Rapid Review Alert April 18, 2012
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ADVANCES
 In EPA & DHA Research
Abstract

Objective:  To investigate whether omega-3 fatty acids reduce magnetic resonance imaging (MRI) and clinical disease activity in patients with multiple sclerosis, both as monotherapy and in combination with interferon beta-1a treatment.

Design: Multicenter, randomized, double-blind, placebo-controlled clinical trial conducted from 2004 to 2008.

Setting:  Thirteen public neurology departments in Norway.

Participants: Patients aged 18 to 55 years with active relapsing-remitting multiple sclerosis, with a disability score equivalent to 5.0 or less on the Kurtzke Expanded Disability Status Scale. Ninety-two patients were randomized to omega-3 fatty acids (n = 46) or placebo capsules (n = 46).

Interventions: Administration of 1350 mg of EPA and 850 mg of DHA daily or placebo. After 6 months, all patients in addition received subcutaneously 44 µg of interferon beta-1a 3 times per week for another 18 months.

Main Outcome Measure: The primary outcome measure was MRI disease activity as measured by the number of new T1-weighted gadolinium-enhancing lesions during the first 6 months. Secondary outcome measures included MRI disease activity after 9 months and 24 months, relapse rate, disability progression, fatigue, quality of life, and safety.

Results: The cumulative number of gadolinium-enhancing MRI lesions during the first 6 months were similar in the omega-3 fatty acids and placebo groups (median difference, 1; 95% CI, 0 to 3; P = .09). No difference in relapse rate was detected after 6 (median difference, 0; 95% CI, 0 to 0; P = .54) or 24 (median difference, 0; 95% CI, 0 to 0; P = .72) months. The proportion of patients without disability progression was 70% in both groups (P > .99). No differences were detected in fatigue or quality-of-life scores, and no safety concerns appeared. Serum analyses of fatty acids showed an increase in omega-3 fatty acids (mean difference, 7.60; 95% CI, 5.57 to 7.91; P < .001) in the patients treated with omega-3 fatty acids compared with the placebo group.

Authors’ Conclusion: No beneficial effects on disease activity were detected from omega-3 fatty acids when compared with placebo as monotherapy or in combination with interferon beta-1a. Magnetic resonance imaging disease activity was reduced as expected by interferon beta-1a.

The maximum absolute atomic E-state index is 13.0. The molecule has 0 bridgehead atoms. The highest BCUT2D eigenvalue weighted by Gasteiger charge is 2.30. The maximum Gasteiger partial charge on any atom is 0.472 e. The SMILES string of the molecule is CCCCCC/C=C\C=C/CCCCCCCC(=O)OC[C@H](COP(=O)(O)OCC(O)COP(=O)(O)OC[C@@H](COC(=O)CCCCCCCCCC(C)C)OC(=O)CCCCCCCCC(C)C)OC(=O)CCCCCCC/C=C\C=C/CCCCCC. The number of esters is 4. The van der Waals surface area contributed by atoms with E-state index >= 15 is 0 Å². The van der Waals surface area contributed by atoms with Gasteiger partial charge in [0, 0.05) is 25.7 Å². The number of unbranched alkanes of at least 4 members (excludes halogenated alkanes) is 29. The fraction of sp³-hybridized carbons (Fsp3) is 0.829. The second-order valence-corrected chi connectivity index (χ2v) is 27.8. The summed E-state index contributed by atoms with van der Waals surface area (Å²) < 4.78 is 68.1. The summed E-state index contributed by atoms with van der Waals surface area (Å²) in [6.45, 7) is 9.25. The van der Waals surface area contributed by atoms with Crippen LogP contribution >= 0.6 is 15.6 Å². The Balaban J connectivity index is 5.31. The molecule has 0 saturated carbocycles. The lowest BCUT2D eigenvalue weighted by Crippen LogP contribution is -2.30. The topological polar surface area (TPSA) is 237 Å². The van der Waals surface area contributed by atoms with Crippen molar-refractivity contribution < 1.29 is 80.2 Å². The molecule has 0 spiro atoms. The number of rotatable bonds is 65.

Rapid Review Alert
Sudden cardiac death
O-3s & Multiple Sclerosis

Review of:

Torkildsen O Wergeland S Bakke S Beiske AG Bjerve KS Hovdal H Midgard R Lilleas F Pedersen T Bjørnarå B Dalene F Kleveland G Schepel J Olsen IC and Myhr KM (published online April 16, 2012). w-3 fatty acid treatment in multiple sclerosis (OFAMS Study): A randomized, double-blind, placebo-controlled trial. Arch Neurol. doi:10.1001/archneurol.2012.283.


GOED Take-Aways

  • Results from past research (Mehta et al., 2009) investigating the potential benefits of EPA & DHA on Multiple Sclerosis (MS) disease progression are ambiguous at best and the results from the present study do nothing to clarify our understanding. 
  • The authors admitted that the “sample size did not have sufficient power to detect small and medium treatment effect sizes, both with respect to MRI and clinical disease activity.” Results from an under-powered study cannot be interpreted with any certainty.
  • As the authors mentioned, the data do not suggest that omega-3 fatty acid supplementation was harmful or interfered with the interferon beta-1a treatment.
  • Given that the totality of the scientific evidence on the cardiovascular benefits of EPA & DHA is overwhelmingly positive, the present results should not dissuade anyone with MS from taking EPA & DHA supplements or increasing their intake of fish high in EPA & DHA.

What Else Should You Know? 

  • The study was conducted in individuals diagnosed with relapsing-remitting MS only. There are three other courses of MS, including: primary progressive, secondary progressive and progressive relapsing. This study did not address the use of omega-3s in these three other courses.
  • Even if the ultimate conclusion is that EPA and DHA do not affect disease activity in relapsing-remitting MS, this does not mean that they don’t play a role in MS development. 

Suggested Citation

Global Organization for EPA and DHA Omega-3s (2012). Omega-3s & Multiple Sclerosis [Peer commentary on the paper “w-3 fatty acid treatment in multiple sclerosis (OFAMS Study): A randomized, double-blind, placebo-controlled trial” by Torkildsen O Wergeland S Bakke S Beiske AG Bjerve KS Hovdal H Midgard R Lilleas F Pedersen T Bjørnarå B Dalene F Kleveland G Schepel J Olsen IC and Myhr KM (published online April 16, 2012). Arch Neurol. doi:10.1001/archneurol.2012.283.].
 

Reference

Mehta LR Dworkin RH and Schwid SR (2009). Polyunsaturated fatty acids and their potential therapeutic role in multiple sclerosis. Nat Clin Pract Neurol 5(2):82-92.
 
 

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